Bruno Mars Act Could Help to End Ticket Scalping


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The Bruno Mars Act?

After Bruno Mars rocked the Super Bowl halftime show, the Hawaiian born singer's entertainment value sky-rocketed to record heights. So much so, in fact, that three of his upcoming concerts in Honolulu, Hawaii sold out in two hours.

Tom Moffataa, a local promoter, said he had never witnessed anything before like Mars' ticket rush in the fifty years he's been in the business.

But Mars fans in Hawaii are not the ones getting the tickets. Just 6% of the tickets were sold at the box office to people waiting in line. Out of state scalpers and brokers bought up 42% of the tickets via telephone or through the internet. So the $100 face value for a Bruno Mars concert could be scalped in the area of $450.

Not too many people stand on line for concerts anymore. The old days of camping outside of the Ticketmaster box office are long gone, due to the ease of getting tickets on the internet. But it doesn't seem fair to the fans who waited in line in Hawaii to be turned away, empty-handed.

Now, Hawaiian Senate President Donna Mercado Kim would like to pass a resolution which prompts entertainment venues to sell tickets in-person for the first 48 hours. She said, "Anyone who takes the time to show up in person should have the opportunity to purchase tickets for at least the first two days before opening up to online sales. It's unfortunate that out-of-state ticket brokers and scalpers will resell these concert tickets back to local residents for an enormous profit. Our residents should enjoy a night of entertainment without having to pay inflated prices."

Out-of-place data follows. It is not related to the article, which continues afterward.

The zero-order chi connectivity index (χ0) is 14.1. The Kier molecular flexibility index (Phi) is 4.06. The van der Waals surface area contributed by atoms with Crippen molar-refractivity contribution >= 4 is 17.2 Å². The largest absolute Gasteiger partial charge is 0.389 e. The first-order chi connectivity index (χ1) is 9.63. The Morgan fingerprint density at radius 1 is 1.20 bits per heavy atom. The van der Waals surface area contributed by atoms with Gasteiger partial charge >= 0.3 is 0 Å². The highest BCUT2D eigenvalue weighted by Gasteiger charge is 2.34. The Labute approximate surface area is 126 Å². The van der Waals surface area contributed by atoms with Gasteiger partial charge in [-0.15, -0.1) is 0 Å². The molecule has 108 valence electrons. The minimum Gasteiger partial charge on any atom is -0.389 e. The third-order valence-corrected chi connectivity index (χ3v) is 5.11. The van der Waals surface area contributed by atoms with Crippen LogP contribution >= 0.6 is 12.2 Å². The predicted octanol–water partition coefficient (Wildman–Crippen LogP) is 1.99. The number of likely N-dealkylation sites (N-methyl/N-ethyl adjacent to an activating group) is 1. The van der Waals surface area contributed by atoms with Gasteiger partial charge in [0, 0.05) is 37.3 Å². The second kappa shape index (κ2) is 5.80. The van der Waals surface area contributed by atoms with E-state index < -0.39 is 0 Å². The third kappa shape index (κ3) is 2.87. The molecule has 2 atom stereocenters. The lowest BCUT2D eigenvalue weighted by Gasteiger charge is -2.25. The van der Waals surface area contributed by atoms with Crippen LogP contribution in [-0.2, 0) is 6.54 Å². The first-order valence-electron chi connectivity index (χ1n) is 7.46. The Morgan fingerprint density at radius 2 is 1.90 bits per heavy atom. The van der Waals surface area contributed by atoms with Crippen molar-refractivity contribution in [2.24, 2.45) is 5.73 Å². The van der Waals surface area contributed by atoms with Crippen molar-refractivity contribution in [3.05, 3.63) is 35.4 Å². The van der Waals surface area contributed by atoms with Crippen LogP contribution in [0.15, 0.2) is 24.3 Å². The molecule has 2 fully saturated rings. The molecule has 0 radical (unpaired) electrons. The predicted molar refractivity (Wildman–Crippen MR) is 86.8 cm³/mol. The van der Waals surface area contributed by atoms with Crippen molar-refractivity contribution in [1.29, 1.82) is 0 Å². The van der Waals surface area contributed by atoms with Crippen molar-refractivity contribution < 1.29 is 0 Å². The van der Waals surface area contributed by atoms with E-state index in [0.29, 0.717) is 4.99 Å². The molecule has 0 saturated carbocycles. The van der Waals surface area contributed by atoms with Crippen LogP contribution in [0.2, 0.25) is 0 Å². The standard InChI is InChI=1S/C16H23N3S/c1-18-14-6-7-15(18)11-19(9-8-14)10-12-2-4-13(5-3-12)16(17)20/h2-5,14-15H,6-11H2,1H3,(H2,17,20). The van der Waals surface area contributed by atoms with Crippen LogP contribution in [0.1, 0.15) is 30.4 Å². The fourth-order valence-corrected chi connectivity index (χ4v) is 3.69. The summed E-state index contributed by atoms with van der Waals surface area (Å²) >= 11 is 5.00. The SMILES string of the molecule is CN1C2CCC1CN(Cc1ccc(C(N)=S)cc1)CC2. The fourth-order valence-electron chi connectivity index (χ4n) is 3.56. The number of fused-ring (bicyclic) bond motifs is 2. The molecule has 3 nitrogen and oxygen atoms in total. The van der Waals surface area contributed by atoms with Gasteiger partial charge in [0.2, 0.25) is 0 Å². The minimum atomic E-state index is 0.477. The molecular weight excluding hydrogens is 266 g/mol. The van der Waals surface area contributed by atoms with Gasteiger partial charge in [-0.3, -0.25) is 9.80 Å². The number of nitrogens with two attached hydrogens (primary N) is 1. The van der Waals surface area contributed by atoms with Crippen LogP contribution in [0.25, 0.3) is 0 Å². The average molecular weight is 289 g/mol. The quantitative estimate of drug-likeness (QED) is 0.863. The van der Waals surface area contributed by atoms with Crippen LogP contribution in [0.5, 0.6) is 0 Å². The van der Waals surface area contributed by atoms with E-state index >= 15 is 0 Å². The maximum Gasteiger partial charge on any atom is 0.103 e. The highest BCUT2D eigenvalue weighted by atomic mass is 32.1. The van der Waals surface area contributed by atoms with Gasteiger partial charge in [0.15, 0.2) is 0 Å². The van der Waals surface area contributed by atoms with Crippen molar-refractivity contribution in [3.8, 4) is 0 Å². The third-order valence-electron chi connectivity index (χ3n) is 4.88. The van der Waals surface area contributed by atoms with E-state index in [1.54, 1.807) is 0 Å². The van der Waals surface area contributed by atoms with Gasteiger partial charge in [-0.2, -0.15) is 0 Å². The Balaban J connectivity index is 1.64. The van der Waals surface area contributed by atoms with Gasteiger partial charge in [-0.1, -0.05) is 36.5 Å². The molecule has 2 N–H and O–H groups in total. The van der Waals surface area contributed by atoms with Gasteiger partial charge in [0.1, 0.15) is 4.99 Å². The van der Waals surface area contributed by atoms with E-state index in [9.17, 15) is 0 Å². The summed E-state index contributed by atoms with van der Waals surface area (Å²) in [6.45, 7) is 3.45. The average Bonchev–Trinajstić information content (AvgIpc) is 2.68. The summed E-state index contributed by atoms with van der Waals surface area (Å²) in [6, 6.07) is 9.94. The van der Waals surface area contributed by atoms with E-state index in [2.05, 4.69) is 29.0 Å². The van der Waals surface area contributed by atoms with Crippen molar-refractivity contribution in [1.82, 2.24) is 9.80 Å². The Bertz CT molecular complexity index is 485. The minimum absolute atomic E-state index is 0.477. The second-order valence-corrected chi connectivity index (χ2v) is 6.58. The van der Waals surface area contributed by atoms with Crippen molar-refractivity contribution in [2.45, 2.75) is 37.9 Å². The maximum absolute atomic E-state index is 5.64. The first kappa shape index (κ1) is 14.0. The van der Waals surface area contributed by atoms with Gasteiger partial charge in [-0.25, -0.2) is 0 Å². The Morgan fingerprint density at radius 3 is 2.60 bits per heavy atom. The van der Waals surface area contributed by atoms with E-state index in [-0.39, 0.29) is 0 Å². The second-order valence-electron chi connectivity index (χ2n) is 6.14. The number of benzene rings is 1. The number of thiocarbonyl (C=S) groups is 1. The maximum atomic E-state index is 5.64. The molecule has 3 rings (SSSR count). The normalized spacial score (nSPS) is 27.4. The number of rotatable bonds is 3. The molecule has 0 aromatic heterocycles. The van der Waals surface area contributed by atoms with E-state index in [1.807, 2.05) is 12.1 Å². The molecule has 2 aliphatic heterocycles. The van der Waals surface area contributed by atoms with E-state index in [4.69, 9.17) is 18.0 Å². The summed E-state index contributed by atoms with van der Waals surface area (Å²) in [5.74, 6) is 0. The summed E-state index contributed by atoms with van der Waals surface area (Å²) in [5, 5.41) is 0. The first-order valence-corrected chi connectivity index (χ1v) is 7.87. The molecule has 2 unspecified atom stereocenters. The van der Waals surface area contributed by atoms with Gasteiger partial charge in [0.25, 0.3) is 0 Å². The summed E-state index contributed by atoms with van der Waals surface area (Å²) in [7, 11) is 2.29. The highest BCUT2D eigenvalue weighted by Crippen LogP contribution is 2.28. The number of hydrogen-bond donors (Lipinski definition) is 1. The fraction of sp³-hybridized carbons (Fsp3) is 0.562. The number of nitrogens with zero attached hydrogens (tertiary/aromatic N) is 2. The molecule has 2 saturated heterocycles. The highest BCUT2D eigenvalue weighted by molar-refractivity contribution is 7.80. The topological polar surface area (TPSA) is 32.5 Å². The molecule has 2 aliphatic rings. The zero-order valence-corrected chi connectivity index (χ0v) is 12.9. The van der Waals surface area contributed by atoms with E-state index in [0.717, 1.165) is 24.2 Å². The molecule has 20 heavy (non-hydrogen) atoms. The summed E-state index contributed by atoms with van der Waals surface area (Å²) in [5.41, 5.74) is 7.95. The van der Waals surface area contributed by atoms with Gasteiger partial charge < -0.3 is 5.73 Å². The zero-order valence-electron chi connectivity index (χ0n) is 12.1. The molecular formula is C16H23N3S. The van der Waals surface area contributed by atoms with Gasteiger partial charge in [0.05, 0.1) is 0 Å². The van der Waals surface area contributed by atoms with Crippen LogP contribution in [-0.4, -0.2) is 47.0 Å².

Kim even called the Resolution "The Bruno Mars Act." It will be a tough act to pass considering most concerts don't sell out and scalpers will still most likely find their way around waiting in long lines. But going back to the good ole days, although not as easy as getting them on the internet, would at least ensure a fan a seat at a fair price.

Image via Bruno Mars, Twitter